But a brutal police crackdown on nationwide protests in 2013, a massive purge of the judiciary following the corruption probe and constant concerns about human rights have cooled relations with both Washington and Brussels.

Turkey applied for EU membership in 1987 and accession talks began in 2005, but Ankara has since completed just one of the 33 “chapters” needed to join the bloc.


EPP rapporteur on Turkey, Dr Renate Sommer MEP (EPP/CDU):

"For years the so called "Progress Reports" have been de facto "Regress Reports". Given the desolate situation in Turkey the Commission finally calls it an annual report about the capability for accession. Positive developments are hardly visible - on the contrary: For the first time the report openly criticises serious regression in the fields of human rights and rule of law. Fundamental rights, like the freedom of expression, have been severely restricted. Numerous criminal proceedings against journalists, writers and social media users as well as changes to the internet law, which are not in line with European standards, have further strengthened the power of the government, which can now block content at its own discretion and without court order. This means that fundamental European values are being ignored.

The report is a shocking testimonial for Turkey. The reforms have come to a halt and Turkey has been moving away from the Copenhagen Criteria for many years. The report also sharply criticizes the enactment of new laws. The new security law massively extends the rights of the police for arrests, search warrants and the use of weapons thus conflicting with European standards. Furthermore, the Commission does not only criticise deficits in the freedom of speech, but also in the freedom of assembly and the judicial system. The fight of the Turkish government against 'alleged' parallel structures' within state institutions led to illegal infringements in the legal system. Judges and lawyers were arrested and prosecutors were deprived of their mandate in several cases. The fight against corruption has not only stopped, but policy makers even try to exert influence on ongoing investigations.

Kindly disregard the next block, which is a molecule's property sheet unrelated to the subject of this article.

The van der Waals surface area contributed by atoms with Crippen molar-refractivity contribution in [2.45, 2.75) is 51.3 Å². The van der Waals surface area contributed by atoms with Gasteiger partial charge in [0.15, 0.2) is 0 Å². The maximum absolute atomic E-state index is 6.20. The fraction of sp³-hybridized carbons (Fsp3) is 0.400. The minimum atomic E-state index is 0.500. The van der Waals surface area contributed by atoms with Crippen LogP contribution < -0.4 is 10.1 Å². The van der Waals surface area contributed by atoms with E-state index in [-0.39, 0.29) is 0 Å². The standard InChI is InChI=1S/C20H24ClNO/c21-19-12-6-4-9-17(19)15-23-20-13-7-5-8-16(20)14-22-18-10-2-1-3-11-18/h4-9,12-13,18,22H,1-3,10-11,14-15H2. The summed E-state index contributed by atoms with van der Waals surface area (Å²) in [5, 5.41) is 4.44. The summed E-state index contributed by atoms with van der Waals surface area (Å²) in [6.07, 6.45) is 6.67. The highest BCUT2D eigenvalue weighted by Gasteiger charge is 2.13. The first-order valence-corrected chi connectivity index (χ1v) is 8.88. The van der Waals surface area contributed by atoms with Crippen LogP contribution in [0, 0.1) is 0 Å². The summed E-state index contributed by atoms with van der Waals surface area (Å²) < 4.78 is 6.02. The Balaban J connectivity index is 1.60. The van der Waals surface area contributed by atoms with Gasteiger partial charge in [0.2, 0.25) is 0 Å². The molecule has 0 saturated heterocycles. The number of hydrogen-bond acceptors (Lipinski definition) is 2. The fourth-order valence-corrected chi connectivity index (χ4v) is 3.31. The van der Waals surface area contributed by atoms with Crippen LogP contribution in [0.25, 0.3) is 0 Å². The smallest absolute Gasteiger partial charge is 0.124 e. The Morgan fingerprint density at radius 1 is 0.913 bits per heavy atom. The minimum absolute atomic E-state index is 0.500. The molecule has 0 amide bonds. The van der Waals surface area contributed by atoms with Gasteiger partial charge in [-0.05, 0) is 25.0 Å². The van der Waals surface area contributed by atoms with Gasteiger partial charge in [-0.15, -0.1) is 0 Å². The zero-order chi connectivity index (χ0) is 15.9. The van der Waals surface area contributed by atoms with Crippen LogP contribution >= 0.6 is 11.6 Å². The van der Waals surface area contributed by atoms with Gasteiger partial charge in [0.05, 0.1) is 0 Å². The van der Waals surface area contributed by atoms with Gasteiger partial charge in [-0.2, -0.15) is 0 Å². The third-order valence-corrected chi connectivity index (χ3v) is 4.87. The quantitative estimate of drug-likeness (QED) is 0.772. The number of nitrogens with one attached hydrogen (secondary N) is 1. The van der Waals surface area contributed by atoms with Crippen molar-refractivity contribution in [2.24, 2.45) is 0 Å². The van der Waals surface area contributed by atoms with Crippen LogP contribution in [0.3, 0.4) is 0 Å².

Despite these serious shortcomings the recommendation of the European Commission to open new negotiation chapters is therefore not understandable. Erdogan would 'sell' this as a success of his politics. In the current refugee crisis, he is already acting as a 'saviour' of humanity und is using the crisis to exert pressure vis-a-vis the European Union. However, there may be no discount on EU accession. Our fundamental European values are not negotiable!"

Member of the European Parliament Marietje Schaake (ALDE/D66):

"It is clear that the rule of law and fundamental freedoms in Turkey are under more pressure yet again. It is incomprehensible that the European Commission delayed publishing these important findings until after the elections. For the so-called "deal" that Vice President Timmermans closed on the refugee crisis, principles apparently had to give way."